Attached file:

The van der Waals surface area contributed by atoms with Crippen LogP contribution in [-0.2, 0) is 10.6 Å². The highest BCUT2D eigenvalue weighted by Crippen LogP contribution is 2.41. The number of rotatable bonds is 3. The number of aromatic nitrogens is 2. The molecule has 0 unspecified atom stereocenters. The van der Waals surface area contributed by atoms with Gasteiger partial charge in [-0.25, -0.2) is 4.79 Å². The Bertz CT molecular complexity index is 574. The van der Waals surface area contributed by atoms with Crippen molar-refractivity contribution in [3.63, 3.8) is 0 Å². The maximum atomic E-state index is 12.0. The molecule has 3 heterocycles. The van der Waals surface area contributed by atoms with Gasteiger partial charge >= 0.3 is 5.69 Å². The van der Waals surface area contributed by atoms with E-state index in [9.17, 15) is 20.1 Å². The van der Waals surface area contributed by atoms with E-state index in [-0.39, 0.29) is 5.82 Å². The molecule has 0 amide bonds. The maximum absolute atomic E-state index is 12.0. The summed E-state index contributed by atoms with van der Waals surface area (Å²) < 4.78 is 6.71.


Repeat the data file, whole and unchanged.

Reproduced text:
The van der Waals surface area contributed by atoms with Crippen LogP contribution in [-0.2, 0) is 10.6 Å². The highest BCUT2D eigenvalue weighted by Crippen LogP contribution is 2.41. The number of rotatable bonds is 3. The number of aromatic nitrogens is 2. The molecule has 0 unspecified atom stereocenters. The van der Waals surface area contributed by atoms with Gasteiger partial charge in [-0.25, -0.2) is 4.79 Å². The Bertz CT molecular complexity index is 574. The van der Waals surface area contributed by atoms with Crippen molar-refractivity contribution in [3.63, 3.8) is 0 Å². The maximum atomic E-state index is 12.0. The molecule has 3 heterocycles. The van der Waals surface area contributed by atoms with Gasteiger partial charge >= 0.3 is 5.69 Å². The van der Waals surface area contributed by atoms with E-state index in [9.17, 15) is 20.1 Å². The van der Waals surface area contributed by atoms with E-state index in [-0.39, 0.29) is 5.82 Å². The molecule has 0 amide bonds. The maximum absolute atomic E-state index is 12.0. The summed E-state index contributed by atoms with van der Waals surface area (Å²) < 4.78 is 6.71.